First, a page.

Wonderous Waving

Naaleh_logo Shiur provided courtesy of Naaleh.com

Sefirat Haomer is given this name, based on the omer, a measurement of barley that was brought to the Beis Hamikdash on the second day of Pesach. The question is why are we focusing on the omer, the measurement, and not on the content of the sacrifice?

This period of time is one of working on oneself in order to be ready to receive the Torah.  Chidushei Rabbenu Yosef Nechemyah explains, that omer, stands for עיינים, מעיים, ראש, eyes, stomach and head.  These correspond to the three main distractions that leads a person out of this world. Eyes correspond to jealousy, stomach to desire, and head to honor. We count the omer from Pesach, not towards Shavouth. Each day, we acknowledge that we have been successful in surmounting the obstacles we are working on for another day, and yet, another day. 49 days, culminate, a period of self-growth. On Shavouth we offer leaven bread, a sign of human food; we have been successful in becoming a bit more of a mentch.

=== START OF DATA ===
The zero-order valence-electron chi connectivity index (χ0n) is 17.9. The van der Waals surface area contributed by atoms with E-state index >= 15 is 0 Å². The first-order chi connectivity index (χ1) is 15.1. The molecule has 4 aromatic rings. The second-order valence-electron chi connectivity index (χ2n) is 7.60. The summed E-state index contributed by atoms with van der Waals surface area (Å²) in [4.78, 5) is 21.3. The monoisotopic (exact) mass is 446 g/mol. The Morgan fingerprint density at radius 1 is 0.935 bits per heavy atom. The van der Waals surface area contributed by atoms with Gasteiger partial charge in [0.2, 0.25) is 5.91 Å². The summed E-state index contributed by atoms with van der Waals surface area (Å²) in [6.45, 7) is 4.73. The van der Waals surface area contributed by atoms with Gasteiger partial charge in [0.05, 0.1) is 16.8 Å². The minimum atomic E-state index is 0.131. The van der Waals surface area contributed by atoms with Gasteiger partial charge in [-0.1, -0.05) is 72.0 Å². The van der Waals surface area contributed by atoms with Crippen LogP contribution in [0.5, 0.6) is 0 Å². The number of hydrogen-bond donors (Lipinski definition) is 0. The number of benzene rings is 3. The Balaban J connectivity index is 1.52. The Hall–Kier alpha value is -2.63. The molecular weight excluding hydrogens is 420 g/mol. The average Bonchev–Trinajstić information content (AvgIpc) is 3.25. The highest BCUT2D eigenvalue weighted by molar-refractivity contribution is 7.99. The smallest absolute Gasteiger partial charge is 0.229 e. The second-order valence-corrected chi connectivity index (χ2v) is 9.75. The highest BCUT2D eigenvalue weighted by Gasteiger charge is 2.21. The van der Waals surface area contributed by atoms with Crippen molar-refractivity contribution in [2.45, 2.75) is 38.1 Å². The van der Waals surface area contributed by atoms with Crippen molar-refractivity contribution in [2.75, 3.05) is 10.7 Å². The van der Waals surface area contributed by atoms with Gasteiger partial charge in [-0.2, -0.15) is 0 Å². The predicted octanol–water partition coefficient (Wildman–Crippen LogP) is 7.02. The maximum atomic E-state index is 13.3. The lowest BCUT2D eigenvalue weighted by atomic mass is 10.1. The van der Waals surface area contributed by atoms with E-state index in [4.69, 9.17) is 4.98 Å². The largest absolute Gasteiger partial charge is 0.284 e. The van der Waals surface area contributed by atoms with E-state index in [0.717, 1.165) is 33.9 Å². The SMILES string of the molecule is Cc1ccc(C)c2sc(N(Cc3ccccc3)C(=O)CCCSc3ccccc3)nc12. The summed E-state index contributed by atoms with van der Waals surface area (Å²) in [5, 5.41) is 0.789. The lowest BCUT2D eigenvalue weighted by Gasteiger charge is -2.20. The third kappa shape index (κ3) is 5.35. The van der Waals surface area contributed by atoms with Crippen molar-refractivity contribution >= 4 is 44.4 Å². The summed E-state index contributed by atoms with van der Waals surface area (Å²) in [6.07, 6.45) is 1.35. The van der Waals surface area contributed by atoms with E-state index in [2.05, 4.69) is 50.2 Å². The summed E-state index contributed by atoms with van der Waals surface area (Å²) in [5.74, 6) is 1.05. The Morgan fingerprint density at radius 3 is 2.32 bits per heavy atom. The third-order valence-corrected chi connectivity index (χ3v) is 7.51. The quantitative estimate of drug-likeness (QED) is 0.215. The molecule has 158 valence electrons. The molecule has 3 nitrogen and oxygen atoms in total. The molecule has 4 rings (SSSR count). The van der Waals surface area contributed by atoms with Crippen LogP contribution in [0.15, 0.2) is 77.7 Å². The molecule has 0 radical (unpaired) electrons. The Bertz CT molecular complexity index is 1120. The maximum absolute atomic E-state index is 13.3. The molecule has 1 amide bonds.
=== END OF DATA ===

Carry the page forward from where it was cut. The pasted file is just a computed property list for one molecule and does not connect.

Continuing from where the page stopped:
R. Dunner in Mikdash Halevi points to the idea that omer, is reminiscent of the omer amount that each person received when the manna fell from heaven. In calling this period ‘omer’ we are emphasizing the need to work on the lessons of the manna, which is reinforcing Hashem’s intimate Presence in our lives.

R. Rabinovich in Tiv Hatorah quotes Rashi, that when brining this omer amount, the Kohen would wave it in many directions, influencing the negative winds, and dew from descending on the crops. He learns from this, that even a small action, with even a small amount, has the ability to have cosmic effects. The ‘omer’ period reminds us to grab every opportunity and mitzvah that comes our way; nothing is too small or trivial.